At least 100 girls will, by the end of this year, be selected to join higher institutions of learning pursuing science and technology courses under the Equal Opportunity Programme.
The two-year project that is coordinated under the Ministry of Education, is funded by the African Development Bank (AfDB) and targets to enroll a total of 200 girls in tertiary institutions by the end of next year.
According to the project coordinator, Diogene Mulindahabi, the goal of the project is to improve science and technology and industrial skills base by building the capacity of female students.
“This programme in science and technology was designed to promote gender equity at the higher educational level. This programme re-enforces Rwanda’s 2020 vision and will help towards achieving the MDGs,” said Mulindahabi.
The girls, who are currently undergoing a six-month training in science subjects, were selected from all over the country with the help of the national examinations body.
Science students who never made it to the government sponsored list in 2008 will benefit in the first batch, while the second group will be selected from the 2009 candidates.
“We selected 130 girls who had got between 16 and 18 points in science combinations and they have been undergoing training since July,” said Mulindahabi adding that it is among these that 100 will be selected in December after the preparatory exam to enroll them for the 2011 academic year.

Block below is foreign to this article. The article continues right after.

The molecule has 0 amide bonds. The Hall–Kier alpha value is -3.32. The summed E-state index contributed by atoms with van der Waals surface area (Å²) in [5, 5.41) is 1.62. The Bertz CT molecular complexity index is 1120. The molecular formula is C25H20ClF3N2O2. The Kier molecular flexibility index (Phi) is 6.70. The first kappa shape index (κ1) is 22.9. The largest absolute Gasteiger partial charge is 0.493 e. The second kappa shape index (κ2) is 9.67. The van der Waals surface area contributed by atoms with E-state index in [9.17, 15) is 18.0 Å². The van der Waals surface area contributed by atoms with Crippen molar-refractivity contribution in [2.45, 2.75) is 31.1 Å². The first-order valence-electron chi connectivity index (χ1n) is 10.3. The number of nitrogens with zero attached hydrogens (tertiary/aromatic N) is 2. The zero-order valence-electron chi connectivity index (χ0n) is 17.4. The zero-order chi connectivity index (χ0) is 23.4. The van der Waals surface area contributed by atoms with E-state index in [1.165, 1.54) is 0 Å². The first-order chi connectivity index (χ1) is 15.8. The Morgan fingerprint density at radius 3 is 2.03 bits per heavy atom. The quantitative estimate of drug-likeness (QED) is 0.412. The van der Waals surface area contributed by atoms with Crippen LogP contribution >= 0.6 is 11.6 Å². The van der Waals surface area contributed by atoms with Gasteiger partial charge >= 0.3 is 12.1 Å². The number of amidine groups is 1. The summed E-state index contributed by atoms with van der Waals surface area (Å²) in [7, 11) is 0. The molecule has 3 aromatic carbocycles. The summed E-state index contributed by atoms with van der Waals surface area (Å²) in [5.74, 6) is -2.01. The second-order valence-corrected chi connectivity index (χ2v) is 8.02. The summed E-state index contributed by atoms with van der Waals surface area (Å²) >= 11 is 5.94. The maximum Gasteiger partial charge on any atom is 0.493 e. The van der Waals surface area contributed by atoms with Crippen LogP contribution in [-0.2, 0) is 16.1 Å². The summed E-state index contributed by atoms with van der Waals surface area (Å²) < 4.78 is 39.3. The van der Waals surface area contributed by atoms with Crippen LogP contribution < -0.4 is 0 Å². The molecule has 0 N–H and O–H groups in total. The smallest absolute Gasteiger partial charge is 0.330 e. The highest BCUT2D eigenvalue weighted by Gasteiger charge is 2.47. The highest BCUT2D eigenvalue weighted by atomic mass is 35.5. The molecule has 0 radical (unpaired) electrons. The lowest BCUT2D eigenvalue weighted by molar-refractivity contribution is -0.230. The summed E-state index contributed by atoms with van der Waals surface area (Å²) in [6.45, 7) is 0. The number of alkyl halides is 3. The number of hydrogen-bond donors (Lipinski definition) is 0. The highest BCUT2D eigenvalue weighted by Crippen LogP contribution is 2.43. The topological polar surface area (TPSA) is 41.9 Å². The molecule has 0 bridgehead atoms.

The students will be distributed to the National University of Rwanda (NUR) Kigali Institute of Science and Technology (KIST) and Kicukiro College of Technology, and will be catered for just like any other government sponsored student.
The programme will basically help raise the participation of women in science and technology fields which is still weak at the level of higher education.
Statistics from the Education Ministry show only19 percent of women study agriculture were while those studying science and technology stood at 16 percent at NUR in 2005.
In 2008, the overall enrolment stood at 13.9 percent.
The trend shows that girl numbers tend to decline from primary up to tertiary institutions. Girls begin to decline with 47.8 percent enrolling at secondary level in comparison to 52.2 percent of boys.
Further disparities can be observed at tertiary level where only about 35 percent of girls achieve the grades to win government places in higher institutions and the number of girls taking sciences in higher education remains low.